Goat’s Tail

Mekatokaku meka toka mekaku toka,
Meka tokaa meka? toka meka
Mekatokaku meka toka mekaku toka,
Meka tokaa? meka toka meka
Mekatokaku meka toka mekaku toka,
Meka tokaa meka? toka meka
Mekatokaku meka toka mekaku toka,
Meka tokaa? meka toka meka

Meka tokatoka mekameka meka toka
Meka tokatoka mekameka meka toka
Meka tokatoka mekameka meka toka
Meka tokatoka mekameka meka toka.

 

“Goat’s Tail” is a musical adaptation by Michael Heyman and Regie Gibson of a 16th-century text written by Tenali Ramalinga. A jester and poet in the court of South Indian emperor Krishnadeva Raya, Ramalinga is said to have composed the poem in response to a challenge from a little-known visiting poet. The visitor asked Ramalinga to interpret his poem, but, to answer such impudence, Ramalinga proposed that the visitor interpret Ramalinga’s own poem first. The impromptu poem he recited (in Telugu) does nothing but play on the words meka (goat) and toka (tail). The visitor was so afraid to enter into a debate with a poet of Ramalinga’s caliber that he chose to concede victory to him and the formidable “sense” of nonsense.

 

An English translation of Ramalinga’s poem made by Elchuri Muralidhara Rao was published in The Tenth Rasa: An Anthology of Indian Nonsense (Penguin 2007). Its bedeviling first lines appear as follows:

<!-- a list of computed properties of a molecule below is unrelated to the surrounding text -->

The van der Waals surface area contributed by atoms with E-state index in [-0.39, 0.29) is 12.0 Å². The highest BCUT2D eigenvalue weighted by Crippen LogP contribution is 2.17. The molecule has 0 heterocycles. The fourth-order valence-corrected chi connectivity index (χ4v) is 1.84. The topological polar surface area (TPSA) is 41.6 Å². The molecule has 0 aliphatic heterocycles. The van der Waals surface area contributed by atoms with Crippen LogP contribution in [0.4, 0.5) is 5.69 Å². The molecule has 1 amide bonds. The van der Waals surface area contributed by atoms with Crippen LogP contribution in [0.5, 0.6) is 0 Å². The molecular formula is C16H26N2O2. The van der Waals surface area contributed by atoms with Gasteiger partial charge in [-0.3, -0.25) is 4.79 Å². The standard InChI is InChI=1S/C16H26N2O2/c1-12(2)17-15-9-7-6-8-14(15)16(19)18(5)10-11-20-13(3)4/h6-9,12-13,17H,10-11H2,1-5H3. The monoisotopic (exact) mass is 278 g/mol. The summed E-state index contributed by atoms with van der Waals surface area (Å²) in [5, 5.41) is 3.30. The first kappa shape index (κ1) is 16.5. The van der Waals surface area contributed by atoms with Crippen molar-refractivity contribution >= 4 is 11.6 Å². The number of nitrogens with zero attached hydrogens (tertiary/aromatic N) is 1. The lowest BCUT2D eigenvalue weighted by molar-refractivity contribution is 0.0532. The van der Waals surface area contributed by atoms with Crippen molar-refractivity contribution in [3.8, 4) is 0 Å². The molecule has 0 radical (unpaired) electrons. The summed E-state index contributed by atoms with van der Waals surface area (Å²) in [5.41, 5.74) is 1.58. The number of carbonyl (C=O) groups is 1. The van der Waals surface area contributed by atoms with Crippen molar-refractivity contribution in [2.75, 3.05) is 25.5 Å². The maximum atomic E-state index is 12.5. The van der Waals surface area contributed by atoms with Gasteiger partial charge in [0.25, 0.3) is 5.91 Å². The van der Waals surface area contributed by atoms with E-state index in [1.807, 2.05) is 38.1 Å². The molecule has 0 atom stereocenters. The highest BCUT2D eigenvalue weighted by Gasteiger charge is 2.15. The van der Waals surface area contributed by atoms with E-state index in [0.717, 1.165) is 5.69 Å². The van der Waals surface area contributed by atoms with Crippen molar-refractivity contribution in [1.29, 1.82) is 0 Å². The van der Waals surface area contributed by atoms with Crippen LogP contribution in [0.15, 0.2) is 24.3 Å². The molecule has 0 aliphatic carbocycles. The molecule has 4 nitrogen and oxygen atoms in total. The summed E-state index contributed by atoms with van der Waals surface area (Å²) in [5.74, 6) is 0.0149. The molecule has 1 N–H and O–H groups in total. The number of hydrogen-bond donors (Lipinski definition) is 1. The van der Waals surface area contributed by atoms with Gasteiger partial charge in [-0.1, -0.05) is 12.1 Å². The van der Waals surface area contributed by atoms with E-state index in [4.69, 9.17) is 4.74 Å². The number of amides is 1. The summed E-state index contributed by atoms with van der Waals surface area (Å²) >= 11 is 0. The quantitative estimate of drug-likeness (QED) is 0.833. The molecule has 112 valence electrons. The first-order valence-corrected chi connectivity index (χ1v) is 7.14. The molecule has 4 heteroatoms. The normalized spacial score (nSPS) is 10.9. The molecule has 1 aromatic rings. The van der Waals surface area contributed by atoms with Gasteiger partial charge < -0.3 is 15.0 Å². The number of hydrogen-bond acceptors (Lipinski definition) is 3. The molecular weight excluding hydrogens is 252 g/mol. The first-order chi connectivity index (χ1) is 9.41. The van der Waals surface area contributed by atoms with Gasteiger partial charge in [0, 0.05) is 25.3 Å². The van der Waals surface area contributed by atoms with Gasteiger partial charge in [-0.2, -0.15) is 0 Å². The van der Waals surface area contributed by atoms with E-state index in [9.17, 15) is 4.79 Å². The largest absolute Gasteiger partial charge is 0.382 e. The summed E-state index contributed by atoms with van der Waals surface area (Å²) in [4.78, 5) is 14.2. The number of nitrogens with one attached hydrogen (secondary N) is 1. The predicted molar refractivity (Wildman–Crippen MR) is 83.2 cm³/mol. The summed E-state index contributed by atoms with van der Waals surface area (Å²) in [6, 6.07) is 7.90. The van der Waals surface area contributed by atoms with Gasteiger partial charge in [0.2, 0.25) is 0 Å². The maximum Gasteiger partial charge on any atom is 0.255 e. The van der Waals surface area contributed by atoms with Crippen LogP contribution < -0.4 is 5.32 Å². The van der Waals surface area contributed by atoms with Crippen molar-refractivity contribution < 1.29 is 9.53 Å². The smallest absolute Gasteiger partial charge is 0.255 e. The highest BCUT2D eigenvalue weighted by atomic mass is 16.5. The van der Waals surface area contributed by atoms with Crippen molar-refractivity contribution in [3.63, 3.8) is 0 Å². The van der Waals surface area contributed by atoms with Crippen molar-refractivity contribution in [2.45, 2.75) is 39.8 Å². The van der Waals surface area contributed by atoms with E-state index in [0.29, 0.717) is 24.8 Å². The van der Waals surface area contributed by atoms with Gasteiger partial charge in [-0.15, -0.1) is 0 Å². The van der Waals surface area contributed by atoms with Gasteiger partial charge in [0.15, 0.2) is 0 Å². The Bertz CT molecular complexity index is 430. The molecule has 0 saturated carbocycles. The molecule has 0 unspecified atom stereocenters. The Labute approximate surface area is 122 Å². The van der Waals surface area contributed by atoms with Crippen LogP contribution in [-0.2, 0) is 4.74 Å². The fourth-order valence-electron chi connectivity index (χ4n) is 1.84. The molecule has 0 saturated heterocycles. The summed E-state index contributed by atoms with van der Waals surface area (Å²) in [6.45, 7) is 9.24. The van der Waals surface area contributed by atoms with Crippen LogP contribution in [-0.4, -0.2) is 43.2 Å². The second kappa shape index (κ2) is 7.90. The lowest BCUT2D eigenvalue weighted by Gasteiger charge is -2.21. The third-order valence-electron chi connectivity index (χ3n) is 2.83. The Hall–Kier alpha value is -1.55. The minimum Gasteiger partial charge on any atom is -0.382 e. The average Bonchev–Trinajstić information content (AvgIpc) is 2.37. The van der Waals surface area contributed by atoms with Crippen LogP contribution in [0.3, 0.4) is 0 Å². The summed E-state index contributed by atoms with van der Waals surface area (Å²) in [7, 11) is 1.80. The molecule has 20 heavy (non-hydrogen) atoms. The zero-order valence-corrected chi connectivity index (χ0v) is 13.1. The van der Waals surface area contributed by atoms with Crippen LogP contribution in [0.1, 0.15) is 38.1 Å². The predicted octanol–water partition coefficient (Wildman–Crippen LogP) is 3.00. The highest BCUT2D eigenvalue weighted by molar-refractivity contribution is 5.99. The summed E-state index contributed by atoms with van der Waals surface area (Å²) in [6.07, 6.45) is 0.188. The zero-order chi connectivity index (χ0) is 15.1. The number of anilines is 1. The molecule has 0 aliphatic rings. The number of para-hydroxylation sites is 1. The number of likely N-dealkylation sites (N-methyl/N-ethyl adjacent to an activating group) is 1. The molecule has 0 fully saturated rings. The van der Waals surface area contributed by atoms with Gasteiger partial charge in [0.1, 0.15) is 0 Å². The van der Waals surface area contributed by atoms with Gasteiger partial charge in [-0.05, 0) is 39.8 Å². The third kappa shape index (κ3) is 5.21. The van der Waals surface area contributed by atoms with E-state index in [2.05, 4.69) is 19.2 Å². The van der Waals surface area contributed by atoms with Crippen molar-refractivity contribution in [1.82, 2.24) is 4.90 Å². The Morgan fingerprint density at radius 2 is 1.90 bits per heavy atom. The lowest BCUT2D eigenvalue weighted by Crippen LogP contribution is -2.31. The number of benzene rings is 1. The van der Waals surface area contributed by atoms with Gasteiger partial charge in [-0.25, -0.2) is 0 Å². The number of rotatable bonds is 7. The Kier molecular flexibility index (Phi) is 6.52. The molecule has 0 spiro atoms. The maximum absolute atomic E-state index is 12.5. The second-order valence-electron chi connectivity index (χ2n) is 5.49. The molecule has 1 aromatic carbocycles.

To a goat’s tail the goat is the tail, O Goat and O Tail,
Can a goat’s tail be the tail of a goat?
To a goat’s tail the goat’s tail is the tail of a goat,
Can a goat be the tail? O Goat, is tail a goat?

 

 

 

3 Responses to “Goat’s Tail”

  1. rsgrao

    Dr Elchuri Muralidhara rao ‘s has done a commendable translation of the original poem. Though the job seems to be deceptively simple, in reality it’s not so as the fun loving original poet plays with telugu words and sounds creating such a bewildering magical Web that an ordinary reader can’t make head or tail of the poem.

  2. Elchuri Muralidhara Rao

    Thanks to Michael Heyman Sir for the Article and to Regie O’Hare Gibson Sir for his lovely rendering.

    Here is a link to a traditional rendering of the verse from the Telugu film Tenali Ramakrishna (1952):

    https://www.youtube.com/watch?v=K7_zpapZv9M

    Reagrds,
    Elchuri Muralidhara Rao

  3. Ram S Nalandula

    A fine verbal calisthenics by the celebrated courtier

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